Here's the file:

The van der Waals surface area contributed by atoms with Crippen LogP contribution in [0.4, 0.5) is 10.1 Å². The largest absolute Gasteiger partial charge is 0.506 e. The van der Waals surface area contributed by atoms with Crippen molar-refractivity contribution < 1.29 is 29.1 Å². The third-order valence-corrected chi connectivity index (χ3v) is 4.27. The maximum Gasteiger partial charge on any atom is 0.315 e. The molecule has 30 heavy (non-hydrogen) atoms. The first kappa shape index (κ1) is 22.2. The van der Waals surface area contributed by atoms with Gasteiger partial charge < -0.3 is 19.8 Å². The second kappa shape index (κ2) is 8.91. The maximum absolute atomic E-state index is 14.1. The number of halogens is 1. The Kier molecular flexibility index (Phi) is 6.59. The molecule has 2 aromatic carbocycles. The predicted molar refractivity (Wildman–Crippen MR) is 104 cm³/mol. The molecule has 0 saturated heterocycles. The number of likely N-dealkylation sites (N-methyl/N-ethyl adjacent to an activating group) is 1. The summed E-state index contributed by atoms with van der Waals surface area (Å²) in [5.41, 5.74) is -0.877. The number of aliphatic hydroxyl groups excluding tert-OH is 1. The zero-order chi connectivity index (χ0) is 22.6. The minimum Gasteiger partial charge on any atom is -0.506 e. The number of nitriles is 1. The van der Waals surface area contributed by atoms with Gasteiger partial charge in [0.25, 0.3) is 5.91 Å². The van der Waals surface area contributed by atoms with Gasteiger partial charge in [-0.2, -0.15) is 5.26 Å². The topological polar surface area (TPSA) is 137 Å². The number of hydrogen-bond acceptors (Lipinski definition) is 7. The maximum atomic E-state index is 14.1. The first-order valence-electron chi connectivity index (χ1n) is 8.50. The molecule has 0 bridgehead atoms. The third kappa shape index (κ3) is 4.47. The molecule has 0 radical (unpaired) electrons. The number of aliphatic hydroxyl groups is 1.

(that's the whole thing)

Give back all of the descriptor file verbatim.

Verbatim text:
The van der Waals surface area contributed by atoms with Crippen LogP contribution in [0.4, 0.5) is 10.1 Å². The largest absolute Gasteiger partial charge is 0.506 e. The van der Waals surface area contributed by atoms with Crippen molar-refractivity contribution < 1.29 is 29.1 Å². The third-order valence-corrected chi connectivity index (χ3v) is 4.27. The maximum Gasteiger partial charge on any atom is 0.315 e. The molecule has 30 heavy (non-hydrogen) atoms. The first kappa shape index (κ1) is 22.2. The van der Waals surface area contributed by atoms with Gasteiger partial charge < -0.3 is 19.8 Å². The second kappa shape index (κ2) is 8.91. The maximum absolute atomic E-state index is 14.1. The number of halogens is 1. The Kier molecular flexibility index (Phi) is 6.59. The molecule has 2 aromatic carbocycles. The predicted molar refractivity (Wildman–Crippen MR) is 104 cm³/mol. The molecule has 0 saturated heterocycles. The number of likely N-dealkylation sites (N-methyl/N-ethyl adjacent to an activating group) is 1. The summed E-state index contributed by atoms with van der Waals surface area (Å²) in [5.41, 5.74) is -0.877. The number of aliphatic hydroxyl groups excluding tert-OH is 1. The zero-order chi connectivity index (χ0) is 22.6. The minimum Gasteiger partial charge on any atom is -0.506 e. The number of nitriles is 1. The van der Waals surface area contributed by atoms with Gasteiger partial charge in [0.25, 0.3) is 5.91 Å². The van der Waals surface area contributed by atoms with Gasteiger partial charge in [-0.2, -0.15) is 5.26 Å². The topological polar surface area (TPSA) is 137 Å². The number of hydrogen-bond acceptors (Lipinski definition) is 7. The maximum atomic E-state index is 14.1. The first-order valence-electron chi connectivity index (χ1n) is 8.50. The molecule has 0 bridgehead atoms. The third kappa shape index (κ3) is 4.47. The molecule has 0 radical (unpaired) electrons. The number of aliphatic hydroxyl groups is 1.